Luca Guadagnino makes bold style and story choices throughout Bones and All, and his judgment is razor-sharp. He grants the camera enough room to shape heartbreaking tableaux of faded beauty amidst a backdrop of rural American poverty.

Like Steinbeck characters, somehow retaining their humanity in the face of crushing circumstances, Maren and Lee are devoted and determined to carve out a bloody little life for themselves, no matter the price.

While they bear some resemblance to other fugitive movie couples (Sailor and Lula in Wild At Heart, Caleb and Mae in Near Dark, Kit and Holly in Badlands), these kids are a different breed.

Hunger is present in every word and action. It’s a black current that soaks into the fabric of a strikingly gorgeous film, and the actors, especially Taylor Russell, handle that internal struggle with amazing grace.

My wife (former Theater major, I’ll have you know!) remarked that Russell is flawless, and gives one of the most naturalistic performances she’s seen in recent years.

All that’s based on a single viewing. There will be more to follow.

Bones and All is an unexpected trunk of perilous wonders, with loneliness and loss lurking among shiner coins such as love and freedom.

It’s an emotional risk to sort it all out, but worth taking if we want to get better.

Watcher (2022)

Holy Hitchcock, Batman!

From its Read Window voyeurism to Julia’s (Maika Monroe) resemblance to classic Hitchcock blonde Tippi Hedren, Watcher is a first-rate homage to the 20th century’s finest suspense filmmaker.

Best of all, it’s exquisitely crafted by writer-director Chloe Okuno, who orchestrates grinding fear and dread for a serial killer’s potential victim, a woman who knows too much in a country where she doesn’t speak the language.

Julia and her husband Francis (Karl Glusman) have just moved to Bucharest for his work. Julia, a one-time actress, is left to entertain herself in their new apartment for long periods of time while Francis wheels and deals.

Right off the bat, Julia is unnerved by a silhouette in a window across the street, a figure that seems to be fixated in her direction. In what becomes a pattern, she tries to tell Francis about the suspicious person, only to have hubby minimize her fears.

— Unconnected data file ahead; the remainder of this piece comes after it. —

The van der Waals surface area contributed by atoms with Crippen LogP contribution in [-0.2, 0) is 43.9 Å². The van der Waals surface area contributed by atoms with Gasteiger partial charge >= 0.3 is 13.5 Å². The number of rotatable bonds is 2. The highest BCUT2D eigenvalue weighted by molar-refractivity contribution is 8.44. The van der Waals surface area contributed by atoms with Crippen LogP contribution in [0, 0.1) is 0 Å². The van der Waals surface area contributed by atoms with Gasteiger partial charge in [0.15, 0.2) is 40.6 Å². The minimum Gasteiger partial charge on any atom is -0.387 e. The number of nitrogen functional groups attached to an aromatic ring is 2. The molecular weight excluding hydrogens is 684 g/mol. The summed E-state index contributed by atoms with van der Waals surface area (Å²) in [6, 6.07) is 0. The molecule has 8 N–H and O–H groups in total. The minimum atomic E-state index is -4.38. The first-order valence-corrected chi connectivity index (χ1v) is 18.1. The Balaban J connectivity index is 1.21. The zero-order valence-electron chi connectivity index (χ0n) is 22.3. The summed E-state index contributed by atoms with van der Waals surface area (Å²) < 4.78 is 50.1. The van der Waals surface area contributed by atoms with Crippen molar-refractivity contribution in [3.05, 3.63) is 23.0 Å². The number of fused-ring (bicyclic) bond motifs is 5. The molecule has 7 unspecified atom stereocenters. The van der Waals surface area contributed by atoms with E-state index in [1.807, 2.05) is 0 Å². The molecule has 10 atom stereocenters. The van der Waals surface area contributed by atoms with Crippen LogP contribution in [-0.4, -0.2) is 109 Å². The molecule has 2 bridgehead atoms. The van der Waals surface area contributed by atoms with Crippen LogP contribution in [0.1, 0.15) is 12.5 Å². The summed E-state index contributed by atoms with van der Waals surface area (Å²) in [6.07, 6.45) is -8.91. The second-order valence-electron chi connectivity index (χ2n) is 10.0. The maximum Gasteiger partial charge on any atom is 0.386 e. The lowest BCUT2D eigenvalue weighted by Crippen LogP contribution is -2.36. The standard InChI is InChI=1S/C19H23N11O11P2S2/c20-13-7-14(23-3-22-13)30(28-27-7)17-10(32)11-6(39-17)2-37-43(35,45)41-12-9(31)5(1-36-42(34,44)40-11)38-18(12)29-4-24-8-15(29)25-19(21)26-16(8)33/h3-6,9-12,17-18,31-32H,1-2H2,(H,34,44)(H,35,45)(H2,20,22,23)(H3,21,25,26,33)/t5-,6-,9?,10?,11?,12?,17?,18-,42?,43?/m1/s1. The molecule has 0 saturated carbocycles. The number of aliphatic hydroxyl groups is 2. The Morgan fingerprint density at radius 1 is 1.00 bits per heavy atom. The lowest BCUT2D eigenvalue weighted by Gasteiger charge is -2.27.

Meanwhile, women alone in their apartments are turning up headless. Yeah, thanks for your concern, Francis! Probably nothing to worry about.

There isn’t an ounce of flab on Watcher. Dialogue is minimal. Each frame is a precision brick in a wall of menace that threatens to fall on Julia at any moment. Precarious angles of endless invention are used to create a perpetual male gaze on Julia, a person seen, but not heard, due to a language (and gender) barrier.

Maika Monroe (It Follows, The Guest) continues to bloom, transcending the genre’s Final Girl status and emerging as a reluctant action hero, correctly channeling frustration and rage into not only self-preservation, but victory.

Make no mistake: in the hands of a lesser actress this film would not have achieved such thrilling peaks. As the unwilling object of a madman’s desire, Monroe is charismatic, capable, and committed to each character moment, as only someone fighting for their life can be.

Julia’s determination to find her tormentor and destroy her victimhood provides serious octane in Watcher, a sleek thriller that both embraces the Hitchcock tradition, and flips the camera back onto the audience (and Hitchcock), as if to ask, “What are you looking at?”

Definitely a Top Ten film of 2022. See it straight away.

Alone in the Dark (1982)

Wow, two Oscar winners in one low-budget, 40-year-old slasher!

Jack Palance and Martin Landau are half a quartet of escaped lunatics paying a surprise visit to their new mental health practitioner in Alone in the Dark, a New Line Cinema oddity from writer-director Jack Sholder (The Hidden, A Nightmare on Elm Street 2).

Palance is underutilized as Frank Hawkes, a paranoid schizophrenic, but Landau chews the scenery like a great herbivorous swamp dinosaur as Byron Sutcliffe, a pyromaniac pastor with a permanently deranged countenance.

With the arrival of Doctor Dan Potter (Dwight Schultz, from The A-Team), the new shrink at the Haven Mental Hospital, Hawkes takes it into his head that Potter must have murdered their former doctor, and that he will soon kill all of them.